Archon originally asserted claims for breach of contract and quantum meruit. For reasons that are not clear in the court decision, Archon voluntarily dismissed its breach of contract claim and pressed ahead solely on its quantum meruit claim. Following a trial, the Court ruled in favor of U.S. Shelter, finding that after the sanitary sewer system installed by Archon was not accepted by Elgin, the remediation work performed by Archon was part of the parties’ contract and thus not subject to recovery under quantum meruit. The Circuit Court also found that under the terms of the parties’ contract, any work removing and replacing material was to be performed at Archon’s expense. Archon appealed to the Appellate Court of Illinois, which ultimately agreed with the Illinois Circuit Court.
Definition of Quantum Meruit
To understand the Courts’ decisions and appreciate their significance, one must learn the definition of quantum meruit. Black’s Law Dictionary (10th ed. 2014) defines quantum merit (Latin for “as much as he has deserved”) as, “The reasonable value of services; damages awarded in an amount considered reasonable to compensate a person who has rendered services in a quasi-contractual relationship.” (Emphasis added.) A quasi-contract is not actually a contract at all; rather, it is an implied contract or “an obligation imposed by law because of some special relationship between the parties or because one of them would otherwise be unjustly enriched.” See Black’s Law Dictionary (definition of “implied-in-law contract”). As the Illinois Appellate Court explained, “A quasi-contract, or contract implied in law, is one in which no actual agreement between the parties occurred, but a duty is imposed to prevent injustice.” Hayes Mechanical, Inc. v. First Industrial, L.P., 351 Ill. App. 3d 1, 8 (2004).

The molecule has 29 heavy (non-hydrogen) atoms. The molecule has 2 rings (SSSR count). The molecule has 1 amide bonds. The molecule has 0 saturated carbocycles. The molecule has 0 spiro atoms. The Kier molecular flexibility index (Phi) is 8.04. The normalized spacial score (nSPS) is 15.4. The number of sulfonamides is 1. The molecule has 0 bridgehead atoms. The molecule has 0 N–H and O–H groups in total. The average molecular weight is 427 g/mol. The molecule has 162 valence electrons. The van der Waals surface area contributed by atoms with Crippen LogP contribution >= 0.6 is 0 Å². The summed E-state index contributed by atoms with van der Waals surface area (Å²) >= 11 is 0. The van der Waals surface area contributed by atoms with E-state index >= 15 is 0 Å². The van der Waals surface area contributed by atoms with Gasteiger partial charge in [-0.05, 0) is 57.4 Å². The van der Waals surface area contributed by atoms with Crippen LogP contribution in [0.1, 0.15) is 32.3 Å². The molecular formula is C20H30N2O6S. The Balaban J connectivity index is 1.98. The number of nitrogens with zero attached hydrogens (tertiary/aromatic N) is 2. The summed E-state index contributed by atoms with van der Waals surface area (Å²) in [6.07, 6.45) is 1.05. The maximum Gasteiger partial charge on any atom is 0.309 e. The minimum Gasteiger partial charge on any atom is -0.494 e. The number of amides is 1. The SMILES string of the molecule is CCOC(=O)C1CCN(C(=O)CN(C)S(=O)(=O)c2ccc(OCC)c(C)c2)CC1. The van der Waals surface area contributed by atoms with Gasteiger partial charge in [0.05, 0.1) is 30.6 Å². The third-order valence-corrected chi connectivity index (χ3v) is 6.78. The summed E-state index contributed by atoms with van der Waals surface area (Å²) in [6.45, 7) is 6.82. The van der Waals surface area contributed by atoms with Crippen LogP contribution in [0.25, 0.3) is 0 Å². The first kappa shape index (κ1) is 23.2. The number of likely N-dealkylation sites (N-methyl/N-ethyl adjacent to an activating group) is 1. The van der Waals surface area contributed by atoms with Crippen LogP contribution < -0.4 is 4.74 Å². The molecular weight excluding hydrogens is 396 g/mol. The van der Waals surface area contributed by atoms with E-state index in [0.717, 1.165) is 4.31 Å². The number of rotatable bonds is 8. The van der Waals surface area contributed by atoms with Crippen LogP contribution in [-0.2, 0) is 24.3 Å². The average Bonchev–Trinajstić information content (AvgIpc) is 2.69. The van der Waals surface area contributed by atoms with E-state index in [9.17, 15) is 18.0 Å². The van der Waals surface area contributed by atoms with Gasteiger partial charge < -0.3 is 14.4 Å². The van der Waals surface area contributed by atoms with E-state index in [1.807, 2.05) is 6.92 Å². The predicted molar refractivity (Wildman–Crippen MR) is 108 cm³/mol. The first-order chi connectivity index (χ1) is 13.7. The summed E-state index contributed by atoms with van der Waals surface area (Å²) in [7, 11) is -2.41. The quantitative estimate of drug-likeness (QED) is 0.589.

Under Illinois law, to recover under a claim for quantum meruit, a plaintiff must prove that “(1) it performed a service to the defendant, (2) it did not perform the service gratuitously, (3) defendant accepted the service; and (4) no contract existed to prescribe payment for the service.” Archon, 78 N.E.3d at 1074 (emphasis added). This last prong of the test proved fatal to Archon’s claim because it is well-settled in Illinois (as well as many other states), that “an action in quasi-contract, such as quantum meruit, is precluded by the existence of an express contract between the parties regarding the work that was performed.” Id. The Appellate Court reinforced this proposition by quoting an Illinois Supreme Court from 155 years ago:
As in physics, two solid bodies cannot occupy the same space at the same time; so in law and common sense, there can not be an express and an implied contract for the same thing, existing at the same time. This is an axiomatic truth. It is only when parties do not expressly agree, that the law interposes and raises a promise.
Walker v. Brown, 28 Ill. 378, 383 (1862).